The 10 Days of Awe (Yamim Noraim) concludes with the celebration of Yom Kippur or the Day of Atonement. But what happened on the Day of Atonement and what does it mean for the Christian?
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Yom Kippur occurs on the 10th day of Tishri and it is a day to “afflict the soul”, where the sins of the year are atoned for. It is a time of introspection and repentance of one’s sins. It is also a time to make amends with those you may have hurt or offended.
In Judaism, it is during Yom Kippur that God decides the fate of a person.
It is believed that God inscribes the fate of a person in the “Book of Life” on Rosh Hashanah and waits until Yom Kippur to seal the book, thus sealing their fate.
So one would have from Rosh Hashanah to Yom Kippur to perform “teshuvah,” or repentance.
This is why it is a time of doing good deeds and asking forgiveness and making amends.
Yom Kippur is a great Sabbath; no work is to be done and a 25 hour fast (24 hours is typically what Christians observe) is held.
“the tenth day of the seventh month is the Day of Atonement. It shall be a sacred occasion for you: You shall practice self-denial.” Leviticus 23:27
Entering the Holy of Holies
It was the only day of the year the High Priest could enter the Holy of Holies.
He was to bathe and put on special robes. A bull was sacrificed for a sin offering for himself and his family. The blood of the bull was then sprinkled on the Mercy Seat which sat upon the Ark of the Covenant.
He would also bring two goats, one to be sacrificed for the sins of Israel. He would sprinkle its blood on the Mercy Seat. The choice for which one would be sacrificed would be left up to God and that would be done by casting lots.
The second goat was called the scapegoat. The term scapegoat is a translation of the Hebrew word “Azazel”.
The high priest placed his hands on the goat’s head, he would confess out loud the sins of the people and their rebellious nature, thereby transferring them onto the scapegoat.
The goat would then be taken far out into the wilderness by a carefully selected man. A far off, barren place would be chosen to ensure the goat would not return to the camp looking for food.
Then the goat would be sent out into the wilderness, where he carried away the sins of Israel for the year, only to have this ritual repeated the following year with a new scapegoat. This account can be found in Leviticus chapter 16.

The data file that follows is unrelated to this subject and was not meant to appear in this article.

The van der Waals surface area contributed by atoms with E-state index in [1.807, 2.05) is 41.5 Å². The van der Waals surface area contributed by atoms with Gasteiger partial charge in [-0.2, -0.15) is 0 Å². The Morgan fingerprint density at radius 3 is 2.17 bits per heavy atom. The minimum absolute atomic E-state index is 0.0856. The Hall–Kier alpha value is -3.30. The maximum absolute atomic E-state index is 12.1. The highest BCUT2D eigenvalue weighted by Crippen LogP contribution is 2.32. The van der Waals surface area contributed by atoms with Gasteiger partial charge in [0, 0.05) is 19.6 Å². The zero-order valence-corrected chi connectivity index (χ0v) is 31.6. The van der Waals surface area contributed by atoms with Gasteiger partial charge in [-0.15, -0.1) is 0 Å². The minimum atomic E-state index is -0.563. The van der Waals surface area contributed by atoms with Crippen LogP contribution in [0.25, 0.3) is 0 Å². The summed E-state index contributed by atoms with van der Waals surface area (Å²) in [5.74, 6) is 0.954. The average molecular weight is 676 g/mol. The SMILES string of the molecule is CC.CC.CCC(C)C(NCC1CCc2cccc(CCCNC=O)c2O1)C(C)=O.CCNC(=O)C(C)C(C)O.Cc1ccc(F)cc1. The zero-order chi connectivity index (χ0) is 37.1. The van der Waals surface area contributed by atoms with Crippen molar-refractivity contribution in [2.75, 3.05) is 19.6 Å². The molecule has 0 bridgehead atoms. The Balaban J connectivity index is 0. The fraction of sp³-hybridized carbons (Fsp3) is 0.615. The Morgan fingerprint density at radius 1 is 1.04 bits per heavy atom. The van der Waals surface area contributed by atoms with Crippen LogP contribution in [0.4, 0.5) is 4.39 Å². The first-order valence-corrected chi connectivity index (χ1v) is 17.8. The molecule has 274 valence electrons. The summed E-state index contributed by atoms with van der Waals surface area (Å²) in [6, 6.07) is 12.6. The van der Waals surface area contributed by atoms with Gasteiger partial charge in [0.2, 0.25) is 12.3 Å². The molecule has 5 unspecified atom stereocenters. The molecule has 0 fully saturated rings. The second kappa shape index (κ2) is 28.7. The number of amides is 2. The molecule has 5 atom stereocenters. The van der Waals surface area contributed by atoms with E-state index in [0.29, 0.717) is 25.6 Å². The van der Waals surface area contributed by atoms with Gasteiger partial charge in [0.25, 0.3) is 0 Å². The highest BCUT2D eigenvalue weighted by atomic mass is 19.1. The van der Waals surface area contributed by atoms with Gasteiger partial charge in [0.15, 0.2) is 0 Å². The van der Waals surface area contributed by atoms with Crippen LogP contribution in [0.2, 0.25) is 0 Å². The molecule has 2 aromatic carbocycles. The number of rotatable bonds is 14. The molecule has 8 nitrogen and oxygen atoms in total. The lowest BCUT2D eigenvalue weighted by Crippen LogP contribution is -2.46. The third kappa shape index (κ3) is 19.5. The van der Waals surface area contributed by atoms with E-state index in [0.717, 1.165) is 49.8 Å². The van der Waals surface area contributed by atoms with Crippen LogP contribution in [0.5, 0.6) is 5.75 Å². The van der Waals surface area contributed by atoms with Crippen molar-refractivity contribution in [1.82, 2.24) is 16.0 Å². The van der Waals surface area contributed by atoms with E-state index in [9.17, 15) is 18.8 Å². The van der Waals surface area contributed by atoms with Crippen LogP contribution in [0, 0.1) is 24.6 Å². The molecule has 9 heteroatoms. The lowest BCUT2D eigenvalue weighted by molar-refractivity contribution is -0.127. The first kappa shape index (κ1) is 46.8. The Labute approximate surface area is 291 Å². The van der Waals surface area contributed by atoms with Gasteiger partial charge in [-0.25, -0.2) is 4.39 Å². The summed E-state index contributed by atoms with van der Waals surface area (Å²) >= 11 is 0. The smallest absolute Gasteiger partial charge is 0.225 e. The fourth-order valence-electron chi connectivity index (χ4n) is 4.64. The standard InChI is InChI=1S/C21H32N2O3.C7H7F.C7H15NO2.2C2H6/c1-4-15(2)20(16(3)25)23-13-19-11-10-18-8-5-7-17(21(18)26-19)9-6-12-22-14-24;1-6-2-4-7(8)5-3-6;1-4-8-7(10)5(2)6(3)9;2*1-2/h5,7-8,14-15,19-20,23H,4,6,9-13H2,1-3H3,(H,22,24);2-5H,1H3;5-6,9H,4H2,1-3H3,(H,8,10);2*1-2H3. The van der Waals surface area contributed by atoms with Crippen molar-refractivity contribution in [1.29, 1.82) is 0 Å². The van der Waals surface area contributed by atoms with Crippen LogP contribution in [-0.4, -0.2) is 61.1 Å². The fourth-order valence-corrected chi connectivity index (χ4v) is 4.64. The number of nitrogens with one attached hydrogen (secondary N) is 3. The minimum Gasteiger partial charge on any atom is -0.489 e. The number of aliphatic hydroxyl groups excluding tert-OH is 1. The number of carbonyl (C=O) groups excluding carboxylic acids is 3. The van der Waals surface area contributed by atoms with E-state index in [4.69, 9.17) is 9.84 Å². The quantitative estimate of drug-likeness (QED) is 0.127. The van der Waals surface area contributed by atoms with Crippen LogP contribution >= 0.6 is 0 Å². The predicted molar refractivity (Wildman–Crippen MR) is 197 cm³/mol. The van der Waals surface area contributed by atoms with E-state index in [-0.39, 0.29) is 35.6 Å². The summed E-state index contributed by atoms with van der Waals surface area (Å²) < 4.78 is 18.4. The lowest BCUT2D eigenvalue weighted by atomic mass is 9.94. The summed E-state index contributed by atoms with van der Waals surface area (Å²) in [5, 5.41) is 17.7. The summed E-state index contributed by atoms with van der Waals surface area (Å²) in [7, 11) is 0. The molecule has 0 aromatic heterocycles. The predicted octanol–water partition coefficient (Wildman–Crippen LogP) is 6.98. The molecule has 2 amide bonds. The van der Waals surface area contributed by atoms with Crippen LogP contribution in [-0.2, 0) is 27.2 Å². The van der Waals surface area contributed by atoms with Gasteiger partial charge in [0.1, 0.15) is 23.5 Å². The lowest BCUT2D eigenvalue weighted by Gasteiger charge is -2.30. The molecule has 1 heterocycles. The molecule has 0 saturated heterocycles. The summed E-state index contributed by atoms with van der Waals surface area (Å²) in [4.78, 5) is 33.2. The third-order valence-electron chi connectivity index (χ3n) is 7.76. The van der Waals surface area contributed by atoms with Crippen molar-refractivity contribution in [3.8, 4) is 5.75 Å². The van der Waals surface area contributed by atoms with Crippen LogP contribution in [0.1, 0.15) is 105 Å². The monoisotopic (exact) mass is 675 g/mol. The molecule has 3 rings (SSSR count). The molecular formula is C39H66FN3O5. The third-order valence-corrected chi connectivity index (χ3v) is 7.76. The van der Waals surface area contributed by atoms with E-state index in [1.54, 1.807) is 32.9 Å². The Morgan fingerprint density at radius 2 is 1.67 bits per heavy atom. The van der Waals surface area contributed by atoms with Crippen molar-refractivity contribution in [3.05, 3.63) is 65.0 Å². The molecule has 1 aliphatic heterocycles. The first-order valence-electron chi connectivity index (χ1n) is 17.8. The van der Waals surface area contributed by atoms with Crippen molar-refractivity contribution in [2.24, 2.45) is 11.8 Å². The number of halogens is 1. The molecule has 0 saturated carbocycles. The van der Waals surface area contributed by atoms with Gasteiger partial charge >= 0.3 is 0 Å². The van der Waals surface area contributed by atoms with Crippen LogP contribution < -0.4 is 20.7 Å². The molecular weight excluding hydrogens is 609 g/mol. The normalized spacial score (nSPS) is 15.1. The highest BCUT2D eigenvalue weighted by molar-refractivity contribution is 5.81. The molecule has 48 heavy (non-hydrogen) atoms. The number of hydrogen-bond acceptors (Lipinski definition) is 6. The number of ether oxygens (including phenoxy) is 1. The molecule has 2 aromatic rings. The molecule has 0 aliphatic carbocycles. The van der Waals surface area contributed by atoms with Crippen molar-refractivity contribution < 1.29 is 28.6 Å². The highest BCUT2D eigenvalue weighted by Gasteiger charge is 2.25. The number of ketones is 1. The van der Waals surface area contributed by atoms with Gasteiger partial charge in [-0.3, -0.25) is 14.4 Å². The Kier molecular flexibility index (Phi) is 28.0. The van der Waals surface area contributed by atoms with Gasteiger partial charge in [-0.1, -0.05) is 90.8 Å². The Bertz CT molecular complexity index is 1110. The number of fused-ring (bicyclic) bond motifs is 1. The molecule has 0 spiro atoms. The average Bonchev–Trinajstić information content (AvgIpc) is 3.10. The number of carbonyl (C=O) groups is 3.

So how does Jesus become the scapegoat for us as believers?
Hebrews 7:27 says-
“He has no need, like those high priests, to offer sacrifices daily, first for His own sins and then for those of the people, since He did this once for all when He offered up Himself.”
Corinthians 5:21 says-
“God made Him who had no sin to be sin for us so that in Him we might become the righteousness of God.”
Isaiah 53:6 –
“We all, like sheep, have gone astray, each of us has turned to his own way, and the LORD has laid on Him the iniquity of us all.”
Jesus became the “scapegoat” for us! He was crucified outside the city just as the scapegoat was removed from the city! He was numbered with the transgressors!
He took on the sins of the world. Our sins, our shame, our sicknesses…it was all laid upon Him and He bore them to the cross! He carried them away, as far as the East is from the West! They were taken away, never to be seen anymore!!
Why Should Christians Observe Yom Kippur?
Even though Jesus became our sacrifice and our names are written in the Lamb’s Book of Life, Yom Kippur still offers us a time of prayer and introspection. It still affords us an opportunity to think about those we may have offended during the year and make amends.
It can still be a time of reconciliation for the Christian. What does it say about personal reconciliation and atonement in the New Testament?
“Therefore, if you are offering your gift at the altar and there remember that your brother has something against you, leave your gift there before the altar. First, go and be reconciled to your brother; then come and offer your gift.” Matthew 5:23-24
Reconciliation between people was important enough to Jesus that He said to not even offer a gift at the altar if you know you have offended someone!
Yom Kippur is a time of making amends.
But it is also a time to call to mind the sacrifice that was made so our names could be inscribed in the Lamb’s Book of Life.
Jesus offered Himself as our sacrifice once and for all. He said, “It is finished”. Meaning the times for sacrifice are done! The work of atonement was complete! The veil of the temple was torn in two giving man direct access to God! There was no longer a need for a priest to mediate! He has done it once and for all!
“The law is only a shadow of the good things that are coming—not the realities themselves. For this reason, it can never, by the same sacrifices repeated endlessly year after year, make perfect those who draw near to worship. Otherwise, would they not have stopped being offered? For the worshipers would have been cleansed once for all, and would no longer have felt guilty for their sins. But those sacrifices are an annual reminder of sins. It is impossible for the blood of bulls and goats to take away sins.” Hebrews 10:1-4
Yom Kippur can be a beautiful time for the believer to fast, focus on Jesus and His sacrifice for us. It is a time we can make amends with others and forgive those who have offended us, even if they have not asked for it.
He said, 'It is finished'. Meaning the times for sacrifice are done! The work of atonement was complete! He has done it once and for all!Click To Tweet
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